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Maria Ressa, Dmitry Muratov: Journalists Under Attack Win Nobel Peace Prize 2021

The Philippines’ Ressa and Russia’s Muratov “are representatives of all journalists who stand up for this ideal in a world in which democracy and freedom of the press face increasingly adverse conditions,” says the Norwegian Nobel Committee.

JAPAN Forward

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2021 Nobel Peace Prize winners Dmitry Muratov (Novaja Gazeta) of Russia (left) and Maria Ressa (Rappler) of the Philippines (right).

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The  Norwegian Nobel Committee awarded the Nobel Peace Prize for 2021 on Friday, October 8, to two journalists who had carried on a “courageous fight for freedom of expression in the Philippines and in Russia.” 

Maria Ressa of the Philippines and Dmitry Muratov of Russia were cited “for their efforts to safeguard freedom of expression, which is a precondition for democracy and lasting peace.”

Rappler CEO and Executive Editor Maria Ressa reacts after hearing of her winning the Nobel Peace Prize inside her home in Taguig, Metro Manila, Philippines, Friday, Oct. 8, 2021. (Rappler via AP)

Ressa is the founder and CEO of Rappler, a digital media company, while Muratov is one of the founders of the Novaja Gazeta (New Gazette) newspaper. Both media organizations are known for their independent and investigative journalism that have shaken the establishments in their respective countries, resulting in attacks on their organizations and individual journalists.  

Rappler and Novaja Gazeta have reported on corruption in government, police abuse and brutality, and online disinformation carried out by troll farms.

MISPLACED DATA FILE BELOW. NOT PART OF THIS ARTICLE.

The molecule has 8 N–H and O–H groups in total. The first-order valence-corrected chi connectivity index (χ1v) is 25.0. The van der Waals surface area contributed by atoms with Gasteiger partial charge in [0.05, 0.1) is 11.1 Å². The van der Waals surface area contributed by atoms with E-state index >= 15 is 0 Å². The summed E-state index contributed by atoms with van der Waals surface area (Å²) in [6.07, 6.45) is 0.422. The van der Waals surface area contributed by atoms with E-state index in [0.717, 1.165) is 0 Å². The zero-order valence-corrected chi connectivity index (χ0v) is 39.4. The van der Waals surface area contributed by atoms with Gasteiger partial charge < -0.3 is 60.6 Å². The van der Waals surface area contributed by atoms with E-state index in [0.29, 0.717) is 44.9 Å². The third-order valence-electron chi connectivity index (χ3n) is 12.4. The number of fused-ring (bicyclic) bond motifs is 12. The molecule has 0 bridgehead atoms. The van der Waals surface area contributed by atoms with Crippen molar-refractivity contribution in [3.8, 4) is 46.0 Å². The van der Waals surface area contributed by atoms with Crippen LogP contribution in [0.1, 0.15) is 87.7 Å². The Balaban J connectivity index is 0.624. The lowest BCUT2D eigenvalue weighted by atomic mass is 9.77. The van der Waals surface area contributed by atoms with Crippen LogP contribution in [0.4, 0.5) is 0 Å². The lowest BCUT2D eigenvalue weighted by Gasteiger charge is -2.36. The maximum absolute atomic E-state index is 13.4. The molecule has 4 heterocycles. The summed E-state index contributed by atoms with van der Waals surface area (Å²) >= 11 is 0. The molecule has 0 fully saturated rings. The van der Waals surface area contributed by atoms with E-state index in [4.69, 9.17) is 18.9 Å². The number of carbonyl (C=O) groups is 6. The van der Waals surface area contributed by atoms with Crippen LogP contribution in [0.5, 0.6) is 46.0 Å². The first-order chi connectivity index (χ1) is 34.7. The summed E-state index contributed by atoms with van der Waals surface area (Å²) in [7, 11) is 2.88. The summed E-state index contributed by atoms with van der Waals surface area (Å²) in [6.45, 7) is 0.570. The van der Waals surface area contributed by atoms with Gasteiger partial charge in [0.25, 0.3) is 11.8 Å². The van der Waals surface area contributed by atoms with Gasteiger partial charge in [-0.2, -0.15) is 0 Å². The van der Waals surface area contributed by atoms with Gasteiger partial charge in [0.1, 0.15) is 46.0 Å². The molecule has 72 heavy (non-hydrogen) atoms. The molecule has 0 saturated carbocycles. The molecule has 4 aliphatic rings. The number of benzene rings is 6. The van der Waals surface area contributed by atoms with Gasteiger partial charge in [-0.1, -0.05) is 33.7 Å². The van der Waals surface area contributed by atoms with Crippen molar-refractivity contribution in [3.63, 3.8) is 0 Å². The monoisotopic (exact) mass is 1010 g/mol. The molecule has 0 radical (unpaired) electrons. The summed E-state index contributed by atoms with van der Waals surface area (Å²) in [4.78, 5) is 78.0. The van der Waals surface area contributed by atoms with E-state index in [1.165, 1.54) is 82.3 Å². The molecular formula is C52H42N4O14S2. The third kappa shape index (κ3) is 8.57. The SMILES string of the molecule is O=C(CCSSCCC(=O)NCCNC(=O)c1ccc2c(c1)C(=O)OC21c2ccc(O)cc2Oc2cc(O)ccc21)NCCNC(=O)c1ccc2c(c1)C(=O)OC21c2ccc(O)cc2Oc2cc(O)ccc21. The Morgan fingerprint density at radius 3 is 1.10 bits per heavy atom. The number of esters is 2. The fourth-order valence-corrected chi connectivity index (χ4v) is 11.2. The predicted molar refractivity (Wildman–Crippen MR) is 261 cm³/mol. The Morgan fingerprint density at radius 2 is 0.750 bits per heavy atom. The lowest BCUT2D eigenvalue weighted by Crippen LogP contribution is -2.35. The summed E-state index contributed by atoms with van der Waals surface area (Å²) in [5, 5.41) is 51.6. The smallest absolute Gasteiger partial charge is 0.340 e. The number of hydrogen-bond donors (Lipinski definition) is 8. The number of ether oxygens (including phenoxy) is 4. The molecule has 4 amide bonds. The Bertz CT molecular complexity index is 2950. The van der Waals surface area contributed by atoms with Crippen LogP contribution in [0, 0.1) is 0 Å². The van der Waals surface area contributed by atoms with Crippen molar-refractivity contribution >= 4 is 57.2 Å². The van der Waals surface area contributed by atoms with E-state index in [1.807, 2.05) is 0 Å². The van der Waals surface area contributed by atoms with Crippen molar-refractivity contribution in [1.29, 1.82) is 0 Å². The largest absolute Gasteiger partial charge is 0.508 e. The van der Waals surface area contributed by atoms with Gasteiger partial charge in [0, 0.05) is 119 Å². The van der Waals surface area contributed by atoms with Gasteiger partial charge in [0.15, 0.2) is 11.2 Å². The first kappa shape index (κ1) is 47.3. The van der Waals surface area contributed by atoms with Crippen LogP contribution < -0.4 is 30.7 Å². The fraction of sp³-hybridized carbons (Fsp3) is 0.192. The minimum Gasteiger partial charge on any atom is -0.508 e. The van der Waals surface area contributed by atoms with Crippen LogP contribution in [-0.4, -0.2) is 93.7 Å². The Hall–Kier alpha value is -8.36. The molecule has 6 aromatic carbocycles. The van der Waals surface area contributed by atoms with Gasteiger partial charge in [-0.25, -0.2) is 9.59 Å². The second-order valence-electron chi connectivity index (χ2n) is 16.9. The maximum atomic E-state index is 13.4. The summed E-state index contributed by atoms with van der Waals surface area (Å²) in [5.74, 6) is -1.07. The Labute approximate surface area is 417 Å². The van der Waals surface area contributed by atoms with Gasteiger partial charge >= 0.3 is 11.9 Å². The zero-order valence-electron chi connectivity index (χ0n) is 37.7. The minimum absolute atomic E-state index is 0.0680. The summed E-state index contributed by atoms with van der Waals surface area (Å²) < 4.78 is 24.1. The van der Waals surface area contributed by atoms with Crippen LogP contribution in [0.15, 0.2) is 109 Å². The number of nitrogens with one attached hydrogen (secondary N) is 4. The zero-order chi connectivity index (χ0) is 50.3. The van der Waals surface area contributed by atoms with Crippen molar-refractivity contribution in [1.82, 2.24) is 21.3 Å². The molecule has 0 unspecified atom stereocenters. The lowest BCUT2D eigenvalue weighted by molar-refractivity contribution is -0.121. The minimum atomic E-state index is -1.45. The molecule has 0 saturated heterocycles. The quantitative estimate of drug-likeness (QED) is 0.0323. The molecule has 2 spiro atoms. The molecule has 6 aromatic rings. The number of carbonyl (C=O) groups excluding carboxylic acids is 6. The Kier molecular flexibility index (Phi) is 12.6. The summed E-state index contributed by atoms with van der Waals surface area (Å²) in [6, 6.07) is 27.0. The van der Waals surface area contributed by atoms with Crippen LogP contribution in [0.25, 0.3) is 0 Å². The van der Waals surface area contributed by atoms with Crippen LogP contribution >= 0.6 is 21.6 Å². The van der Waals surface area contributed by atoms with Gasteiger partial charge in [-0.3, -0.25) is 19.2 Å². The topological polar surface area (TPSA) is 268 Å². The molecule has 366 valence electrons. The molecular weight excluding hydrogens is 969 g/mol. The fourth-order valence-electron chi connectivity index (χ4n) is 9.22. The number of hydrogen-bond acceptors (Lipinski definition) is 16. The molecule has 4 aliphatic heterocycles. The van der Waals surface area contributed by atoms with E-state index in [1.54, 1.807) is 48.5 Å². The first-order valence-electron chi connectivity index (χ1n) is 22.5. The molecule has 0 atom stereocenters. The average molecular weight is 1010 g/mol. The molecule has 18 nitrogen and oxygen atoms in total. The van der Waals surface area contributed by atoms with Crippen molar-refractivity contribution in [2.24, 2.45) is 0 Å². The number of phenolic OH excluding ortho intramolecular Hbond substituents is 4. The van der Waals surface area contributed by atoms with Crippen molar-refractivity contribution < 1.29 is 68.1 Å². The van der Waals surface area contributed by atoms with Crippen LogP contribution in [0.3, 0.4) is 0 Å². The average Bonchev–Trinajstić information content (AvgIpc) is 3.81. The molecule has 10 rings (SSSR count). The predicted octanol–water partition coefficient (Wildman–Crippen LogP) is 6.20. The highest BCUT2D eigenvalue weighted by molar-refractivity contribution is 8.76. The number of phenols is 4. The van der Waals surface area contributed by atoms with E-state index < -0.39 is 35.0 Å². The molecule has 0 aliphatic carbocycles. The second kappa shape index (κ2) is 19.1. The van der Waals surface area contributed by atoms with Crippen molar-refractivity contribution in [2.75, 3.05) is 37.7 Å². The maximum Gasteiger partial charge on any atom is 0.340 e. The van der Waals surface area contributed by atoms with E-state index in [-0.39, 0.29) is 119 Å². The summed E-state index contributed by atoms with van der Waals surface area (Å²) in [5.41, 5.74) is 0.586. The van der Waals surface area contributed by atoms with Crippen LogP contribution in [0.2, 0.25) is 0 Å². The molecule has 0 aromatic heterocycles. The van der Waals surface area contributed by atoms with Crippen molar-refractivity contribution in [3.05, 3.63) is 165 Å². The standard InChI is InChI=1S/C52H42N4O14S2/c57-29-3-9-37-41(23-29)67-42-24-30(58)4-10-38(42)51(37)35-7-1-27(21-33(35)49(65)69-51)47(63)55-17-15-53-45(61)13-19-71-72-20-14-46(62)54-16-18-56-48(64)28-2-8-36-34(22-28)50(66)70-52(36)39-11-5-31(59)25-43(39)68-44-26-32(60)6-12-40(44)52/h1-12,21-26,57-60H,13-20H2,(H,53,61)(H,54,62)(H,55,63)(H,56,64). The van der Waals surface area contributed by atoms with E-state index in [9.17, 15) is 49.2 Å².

Both news organizations were founded by journalists. 

Ressa and Muratov are the 7th and 8th journalists to receive the Nobel in the prize’s 120-year history (although two previous winners were recognized for their work outside of journalism).  Ressa is the first Filipino to win the award, while Muratov is the 32nd from Russia and the Soviet Union. 

Berit Reiss-Andersen, chair of the Norwegian Nobel Committee, said the two awardees “are representatives of all journalists who stand up for this ideal in a world in which democracy and freedom of the press face increasingly adverse conditions.”

On Friday, Oct. 8, 2021 the Nobel Peace Prize was awarded to journalists Maria Ressa of the Philippines and Dmitry Muratov of Russia for their fight for freedom of expression. (AP Photo/Bullit Marquez, File)

“Rappler has focused critical attention on the Duterte regime’s controversial, murderous anti-drug campaign. The number of deaths is so high that the campaign resembles a war waged against the country’s own population. Ms. Ressa and Rappler have documented how social media is being used to spread fake news, harass opponents, and manipulate public discourse,” said the Nobel announcement, read by Reiss-Andersen.